Virginia bluebells are also called Virginia cowslip, or Roanoke bells. I first spotted them here in Blacksburg in a friend’s yard, but soon learned that this native wildflower grows extensively along the banks of streams and rivers in this part of Virginia, making it a riparian species. Last year I saw them growing in profusion along the Roanoke River, near Bonners Mill in Shawsville.
The flower buds of Virginia bluebells are pink due to a chemical called anthocyanin. When the flower is ready for pollination, it increases the alkalinity of the flower, changing the color to blue. The combination of pink and blue flower clusters on a deep green plant make this plant a real show stopper in springtime. These photos were taken in March and April.
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8 Comments Add yours
Stunning photos… each one an invitation to meditation and gratitude! Thanks, Beth
Thanks so much for looking at my wildflower blog! And thanks for your kind words: you’ve nailed why I do this!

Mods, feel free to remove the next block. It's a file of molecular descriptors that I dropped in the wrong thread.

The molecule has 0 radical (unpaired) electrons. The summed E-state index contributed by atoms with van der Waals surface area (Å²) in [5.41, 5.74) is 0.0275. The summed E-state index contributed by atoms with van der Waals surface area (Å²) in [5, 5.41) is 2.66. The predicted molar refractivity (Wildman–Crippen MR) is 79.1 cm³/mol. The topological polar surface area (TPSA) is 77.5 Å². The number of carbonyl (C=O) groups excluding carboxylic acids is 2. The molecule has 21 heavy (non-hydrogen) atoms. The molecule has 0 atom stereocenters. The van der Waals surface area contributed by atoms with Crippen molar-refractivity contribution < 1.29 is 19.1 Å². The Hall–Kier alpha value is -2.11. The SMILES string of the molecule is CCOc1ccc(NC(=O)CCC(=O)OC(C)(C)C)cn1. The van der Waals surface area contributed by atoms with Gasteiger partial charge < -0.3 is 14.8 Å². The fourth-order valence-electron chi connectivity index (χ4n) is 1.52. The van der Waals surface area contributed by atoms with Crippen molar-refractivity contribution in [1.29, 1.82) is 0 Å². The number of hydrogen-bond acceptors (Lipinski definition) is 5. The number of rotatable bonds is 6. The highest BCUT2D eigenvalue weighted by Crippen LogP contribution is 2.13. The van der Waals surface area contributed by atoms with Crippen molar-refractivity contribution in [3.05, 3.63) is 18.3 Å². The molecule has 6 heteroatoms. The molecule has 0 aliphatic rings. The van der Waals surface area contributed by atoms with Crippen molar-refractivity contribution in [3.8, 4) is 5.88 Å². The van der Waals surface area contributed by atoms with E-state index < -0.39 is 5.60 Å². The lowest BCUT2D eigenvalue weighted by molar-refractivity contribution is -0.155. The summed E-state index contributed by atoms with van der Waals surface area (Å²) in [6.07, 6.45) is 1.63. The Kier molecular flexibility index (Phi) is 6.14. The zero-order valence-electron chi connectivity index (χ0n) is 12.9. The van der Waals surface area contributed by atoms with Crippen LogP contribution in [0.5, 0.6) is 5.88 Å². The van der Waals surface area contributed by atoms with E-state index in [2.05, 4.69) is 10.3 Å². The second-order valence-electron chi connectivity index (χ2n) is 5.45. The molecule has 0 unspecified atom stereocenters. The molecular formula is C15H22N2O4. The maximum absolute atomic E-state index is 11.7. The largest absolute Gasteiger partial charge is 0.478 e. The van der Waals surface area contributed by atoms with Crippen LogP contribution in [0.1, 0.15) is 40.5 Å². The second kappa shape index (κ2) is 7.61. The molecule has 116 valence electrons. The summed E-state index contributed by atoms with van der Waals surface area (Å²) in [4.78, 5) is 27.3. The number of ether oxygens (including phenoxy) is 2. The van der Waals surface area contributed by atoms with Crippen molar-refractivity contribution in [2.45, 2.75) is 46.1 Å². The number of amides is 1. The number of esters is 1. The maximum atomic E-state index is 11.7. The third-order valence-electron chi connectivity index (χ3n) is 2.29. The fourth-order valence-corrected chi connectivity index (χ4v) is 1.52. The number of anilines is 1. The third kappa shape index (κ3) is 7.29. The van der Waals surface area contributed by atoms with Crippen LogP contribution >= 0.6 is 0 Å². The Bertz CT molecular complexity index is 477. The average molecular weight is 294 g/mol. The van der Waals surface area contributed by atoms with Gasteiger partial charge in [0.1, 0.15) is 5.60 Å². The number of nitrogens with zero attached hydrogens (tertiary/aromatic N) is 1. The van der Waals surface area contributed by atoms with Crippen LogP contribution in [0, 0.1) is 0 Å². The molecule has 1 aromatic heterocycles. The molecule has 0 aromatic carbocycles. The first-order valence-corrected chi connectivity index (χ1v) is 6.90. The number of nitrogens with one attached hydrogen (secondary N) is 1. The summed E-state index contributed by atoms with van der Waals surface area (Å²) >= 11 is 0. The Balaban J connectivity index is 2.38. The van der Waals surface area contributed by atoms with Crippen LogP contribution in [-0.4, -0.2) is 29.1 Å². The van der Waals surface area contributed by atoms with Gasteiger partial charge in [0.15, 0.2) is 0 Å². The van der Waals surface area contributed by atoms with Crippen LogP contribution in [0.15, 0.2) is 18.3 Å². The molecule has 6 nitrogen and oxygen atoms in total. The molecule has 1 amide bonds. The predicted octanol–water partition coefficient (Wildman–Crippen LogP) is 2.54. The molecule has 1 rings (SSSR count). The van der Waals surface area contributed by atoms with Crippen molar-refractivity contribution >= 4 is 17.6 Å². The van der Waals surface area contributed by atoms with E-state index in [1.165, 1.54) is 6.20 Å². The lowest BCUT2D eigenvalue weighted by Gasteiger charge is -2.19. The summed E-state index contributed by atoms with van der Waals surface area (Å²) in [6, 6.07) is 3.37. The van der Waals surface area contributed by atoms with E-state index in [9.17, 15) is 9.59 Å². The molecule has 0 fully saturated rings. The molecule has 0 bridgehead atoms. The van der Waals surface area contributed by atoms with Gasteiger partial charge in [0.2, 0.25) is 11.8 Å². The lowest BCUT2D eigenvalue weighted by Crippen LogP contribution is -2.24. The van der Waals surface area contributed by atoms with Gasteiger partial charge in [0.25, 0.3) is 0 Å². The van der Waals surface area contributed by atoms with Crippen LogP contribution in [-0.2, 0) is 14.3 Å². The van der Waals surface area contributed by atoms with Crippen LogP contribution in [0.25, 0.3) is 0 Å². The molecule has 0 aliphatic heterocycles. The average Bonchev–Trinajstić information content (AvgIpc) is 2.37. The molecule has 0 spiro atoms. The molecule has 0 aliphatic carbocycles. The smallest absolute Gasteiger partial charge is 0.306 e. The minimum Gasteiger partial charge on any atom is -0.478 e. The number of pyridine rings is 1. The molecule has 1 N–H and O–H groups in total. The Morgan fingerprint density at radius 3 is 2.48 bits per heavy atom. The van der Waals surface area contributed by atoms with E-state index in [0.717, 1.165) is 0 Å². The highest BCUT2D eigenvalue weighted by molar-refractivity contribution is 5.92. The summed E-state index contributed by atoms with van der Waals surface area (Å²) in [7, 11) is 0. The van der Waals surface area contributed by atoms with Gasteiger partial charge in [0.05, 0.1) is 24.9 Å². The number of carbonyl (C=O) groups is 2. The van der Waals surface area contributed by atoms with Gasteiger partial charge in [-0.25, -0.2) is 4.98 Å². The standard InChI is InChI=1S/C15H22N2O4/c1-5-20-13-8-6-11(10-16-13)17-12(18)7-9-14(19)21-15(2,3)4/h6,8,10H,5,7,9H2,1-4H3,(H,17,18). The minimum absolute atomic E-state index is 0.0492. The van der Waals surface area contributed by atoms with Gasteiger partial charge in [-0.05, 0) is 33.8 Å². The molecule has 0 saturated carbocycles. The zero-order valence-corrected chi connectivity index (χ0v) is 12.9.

I enjoyed seeing you last week. Hope to see you again sometime this summer.
The best site I have saw for our (Roanoke\Montgomery) area and I have lived here 53years. Thank you !
My mother and grandmother grew up in the Shawsville area. They always loved the Bluebells. Our mother passed away March 2017 . My sister and I live in Northern Virginia but would like to visit Shawsville when they are in full bloom in her honor. When do you anticipate they will be in full bloom ?
April 3, 2018
The weather has been impossible in Blacksburg. We’ve had more snow in the last few weeks than we had all winter. In my yard, the bluebells are up and the flower buds are forming but not open. I think you could plan to come down to Shawsville anytime in the next 2-3 weeks and see the bluebells. Hope you get to enjoy it. They are lovely along Bonner’s Run.